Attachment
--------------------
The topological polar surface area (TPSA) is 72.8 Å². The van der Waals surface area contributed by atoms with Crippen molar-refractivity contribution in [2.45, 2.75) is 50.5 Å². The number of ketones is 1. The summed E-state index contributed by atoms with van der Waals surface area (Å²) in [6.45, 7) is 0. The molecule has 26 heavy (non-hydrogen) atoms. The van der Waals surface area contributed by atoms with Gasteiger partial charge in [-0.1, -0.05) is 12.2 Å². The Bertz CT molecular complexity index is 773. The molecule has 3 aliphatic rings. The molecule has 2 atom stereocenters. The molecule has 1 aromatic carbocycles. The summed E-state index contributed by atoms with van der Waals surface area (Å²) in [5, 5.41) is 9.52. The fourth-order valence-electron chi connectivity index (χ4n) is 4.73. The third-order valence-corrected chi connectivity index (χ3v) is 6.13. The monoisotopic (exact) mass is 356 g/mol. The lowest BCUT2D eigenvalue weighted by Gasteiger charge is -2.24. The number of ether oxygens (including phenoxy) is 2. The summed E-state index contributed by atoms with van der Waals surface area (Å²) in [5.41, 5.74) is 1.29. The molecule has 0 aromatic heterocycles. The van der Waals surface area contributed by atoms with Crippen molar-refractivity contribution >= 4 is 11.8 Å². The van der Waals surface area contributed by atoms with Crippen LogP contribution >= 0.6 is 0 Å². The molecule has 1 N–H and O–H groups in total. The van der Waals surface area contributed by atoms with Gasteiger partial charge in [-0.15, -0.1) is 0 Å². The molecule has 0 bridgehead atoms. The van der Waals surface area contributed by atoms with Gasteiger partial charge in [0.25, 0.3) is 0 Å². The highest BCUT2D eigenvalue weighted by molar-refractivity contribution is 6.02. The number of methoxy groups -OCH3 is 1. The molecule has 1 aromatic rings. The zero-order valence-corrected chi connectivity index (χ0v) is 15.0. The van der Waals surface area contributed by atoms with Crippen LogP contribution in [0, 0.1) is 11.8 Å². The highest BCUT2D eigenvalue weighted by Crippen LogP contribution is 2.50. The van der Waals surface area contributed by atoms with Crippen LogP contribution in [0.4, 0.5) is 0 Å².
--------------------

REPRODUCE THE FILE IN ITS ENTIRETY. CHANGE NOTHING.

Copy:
The topological polar surface area (TPSA) is 72.8 Å². The van der Waals surface area contributed by atoms with Crippen molar-refractivity contribution in [2.45, 2.75) is 50.5 Å². The number of ketones is 1. The summed E-state index contributed by atoms with van der Waals surface area (Å²) in [6.45, 7) is 0. The molecule has 26 heavy (non-hydrogen) atoms. The van der Waals surface area contributed by atoms with Gasteiger partial charge in [-0.1, -0.05) is 12.2 Å². The Bertz CT molecular complexity index is 773. The molecule has 3 aliphatic rings. The molecule has 2 atom stereocenters. The molecule has 1 aromatic carbocycles. The summed E-state index contributed by atoms with van der Waals surface area (Å²) in [5, 5.41) is 9.52. The fourth-order valence-electron chi connectivity index (χ4n) is 4.73. The third-order valence-corrected chi connectivity index (χ3v) is 6.13. The monoisotopic (exact) mass is 356 g/mol. The lowest BCUT2D eigenvalue weighted by Gasteiger charge is -2.24. The number of ether oxygens (including phenoxy) is 2. The summed E-state index contributed by atoms with van der Waals surface area (Å²) in [5.41, 5.74) is 1.29. The molecule has 0 aromatic heterocycles. The van der Waals surface area contributed by atoms with Crippen molar-refractivity contribution >= 4 is 11.8 Å². The van der Waals surface area contributed by atoms with Crippen LogP contribution >= 0.6 is 0 Å². The molecule has 1 N–H and O–H groups in total. The van der Waals surface area contributed by atoms with Gasteiger partial charge in [-0.15, -0.1) is 0 Å². The molecule has 0 bridgehead atoms. The van der Waals surface area contributed by atoms with Gasteiger partial charge in [0.25, 0.3) is 0 Å². The highest BCUT2D eigenvalue weighted by molar-refractivity contribution is 6.02. The number of methoxy groups -OCH3 is 1. The molecule has 1 aromatic rings. The zero-order valence-corrected chi connectivity index (χ0v) is 15.0. The van der Waals surface area contributed by atoms with Crippen LogP contribution in [0, 0.1) is 11.8 Å². The highest BCUT2D eigenvalue weighted by Crippen LogP contribution is 2.50. The van der Waals surface area contributed by atoms with Crippen LogP contribution in [0.4, 0.5) is 0 Å².